John Motson has been there and done it. And probably commentated on it.
The legendary broadcaster, 76, called more than 2,000 games during a stellar career on the microphone, including at 10 World Cups and 10 European Championships.
But it is the FA Cup which is the competition that is perhaps most synonymous with Motson, who worked for the BBC for five decades before retiring from the corporation in 2018.
Motson commentated on new fewer than 29 FA Cup finals but will have a watching brief for Saturday’s showpiece at Wembley between Chelsea and Liverpool, the culmination of the 150-year anniversary season of the world’s premier cup tournament.
John Motson commentated on nearly 30 FA Cup finals during his career on the microphone
Motson, 76, was at Wembley Stadium earlier this week to mark 150 years of the FA Cup
The veteran broadcaster has seen it all down the years, including a feeling that the FA Cup had lost its magic. Lost its lustre.
‘I don’t think it has,’ Motson says in an interview at Wembley. ‘The world will wake up on Saturday morning and lots and lots of people will turn on their television on what is still traditionally cup final day, even if the FA Cup has been overtaken – or crowded out – by a lot of other competitions.
‘But it is still the FA Cup final and it is still watched in countries all over the world, who admire the history and the heritage of the FA Cup.’
Motson has his own long history with the competition. The famous tie in 1972 between Hereford United and Newcastle, where Ronnie Radford scored THAT goal in one of the great cup shocks, was the first he had called for the BBC.
Motson called more than 2,000 games during a stellar career on the microphone
The veteran broadcaster will have a watching brief for the final between Chelsea and Liverpool
‘All of that helped to put me on the map as a commentator,’ he says. ‘I feel very privileged to have been involved from that day really, both with the FA Cup and with Wembley.’
The iconic venue will welcome Chelsea and Liverpool on Saturday. Jurgen Klopp’s side are aiming for a second trophy of the season and what could form part of an unprecedented quadruple, while Thomas Tuchel’s Blues are out for revenge after losing to the same opponents at the same stadium in the Carabao Cup final in February.
Klopp’s team have been lauded as one of the best ever and winning the quadruple – albeit an outside chance given Manchester City currently top the table – would certainly cement that belief.
‘I don’t think if they don’t win the FA Cup that changes what a fine side they have been,’ Motson said. ‘They have proved themselves over the course of the season and the cup final isn’t even the climax for them, because they are in the Champions League final.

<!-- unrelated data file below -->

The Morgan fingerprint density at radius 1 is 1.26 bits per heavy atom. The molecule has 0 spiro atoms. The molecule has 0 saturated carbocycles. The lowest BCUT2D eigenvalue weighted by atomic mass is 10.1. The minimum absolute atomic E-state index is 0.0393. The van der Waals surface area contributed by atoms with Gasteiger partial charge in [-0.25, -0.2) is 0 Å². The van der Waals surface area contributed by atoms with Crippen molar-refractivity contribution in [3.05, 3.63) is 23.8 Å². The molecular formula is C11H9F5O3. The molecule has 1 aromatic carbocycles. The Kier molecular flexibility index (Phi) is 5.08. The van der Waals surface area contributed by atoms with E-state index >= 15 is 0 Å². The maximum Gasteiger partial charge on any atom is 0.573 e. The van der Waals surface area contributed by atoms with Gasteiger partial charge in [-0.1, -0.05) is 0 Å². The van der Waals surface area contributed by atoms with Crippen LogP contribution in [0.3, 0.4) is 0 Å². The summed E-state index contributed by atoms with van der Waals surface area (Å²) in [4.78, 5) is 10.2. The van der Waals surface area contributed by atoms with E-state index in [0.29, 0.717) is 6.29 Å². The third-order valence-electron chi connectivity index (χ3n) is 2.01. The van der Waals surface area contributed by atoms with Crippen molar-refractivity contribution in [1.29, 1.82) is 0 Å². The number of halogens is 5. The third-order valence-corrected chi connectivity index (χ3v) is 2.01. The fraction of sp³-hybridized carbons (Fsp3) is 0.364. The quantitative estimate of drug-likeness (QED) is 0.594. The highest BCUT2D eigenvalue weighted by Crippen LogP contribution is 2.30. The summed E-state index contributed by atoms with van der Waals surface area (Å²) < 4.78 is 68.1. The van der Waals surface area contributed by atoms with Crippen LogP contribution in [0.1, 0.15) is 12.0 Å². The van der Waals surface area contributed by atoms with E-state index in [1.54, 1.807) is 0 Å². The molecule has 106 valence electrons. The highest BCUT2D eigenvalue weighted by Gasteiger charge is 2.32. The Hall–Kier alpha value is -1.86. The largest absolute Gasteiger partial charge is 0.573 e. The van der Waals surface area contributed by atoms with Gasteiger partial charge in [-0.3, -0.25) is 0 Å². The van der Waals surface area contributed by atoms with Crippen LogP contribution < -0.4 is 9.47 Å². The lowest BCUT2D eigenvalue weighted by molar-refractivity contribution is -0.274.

Jurgen Klopp’s Liverpool have been hailed as one of the great teams in Premier League history
But Motson warned not to rule out Thomas Tuchel’s Chelsea side, who are out for revenge
‘Victory in the FA Cup final would be another trophy for Klopp and another moment to say “where do Liverpool stand amid the great teams who have played here at Wembley?”
‘Don’t forget Chelsea, they will put up a fight despite their recent upheaval and I think it could be a cup final to remember.
‘You get the two sides of the FA Cup – you get the giant-killing in the early rounds, when some of the more favourable teams field their under-strength sides and get beaten by teams who come from almost nowhere.
‘But as the competition shakes down, more often than not the final is between two of our leading clubs and that is the way it is this weekend.’
Motson says he has no plans to return to commentating following a successful career
For Motson, he is more than happy to be a mere spectator for what promises to be an intriguing final at Wembley.
After leaving the BBC, Motson had a brief stint at talkSPORT – which including him apologising for describing Millwall striker Tom Elliott as ‘big, black and brave’ – before officially retiring.
‘I’d like to go quietly into retirement, as I have been doing for the last few years,’ he says. ‘I don’t have any plans [to return] at all.
‘I had my moment – 50 great years at the BBC and I’m, very grateful to them, and also the two years I spent at talkSPORT as well. I had a wonderful career, I was very fortunate and a lot of it was down to the FA Cup.’
Ricky Villa’s superb solo goal in the 1981 final gave Spurs victory over Manchester City
MOTTY’S TOP CUP FINAL MOMENTS
Ricky Villa goal – Tottenham 3-2 Manchester City, 1981 replay
‘One of the most iconic cup moments I commentated on,’ Motson says. Few would argue against it being one of the greatest-ever goals in a final as Villa jinked his way through the City defence to win the competition for Spurs.
Steven Gerrard’s equaliser – Liverpool 3-3 West Ham, 2006
Liverpool were heading for defeat until Gerrard, their captain marvel, popped up with a screamer from distance to send the match to extra-time before the Reds triumphed on penalties.
Keith Houchen’s diving header – Spurs 2-3 Coventry, 1987
This goal is described as one of the greatest goals in one of the greatest finals. With Coventry trailing 2-1, Houchen flew through the air and headed the ball home to equalise and his side then triumphed in extra time.
Trevor Brooking’s winner – West Ham 1-0 Arsenal, 1980
Brooking was the fastest to react as he turned in a Stuart Pearson strike that had flown across goal in the 13th minute. West Ham held on to win the FA Cup for the third time.
Motty’s first cup final as a commentator – Liverpool 1-2 Man United, 1977
All of the goals in this titanic clash between the two arch-rivals came within four minutes in the second half. Jimmy Greenhoff scored the winner for United.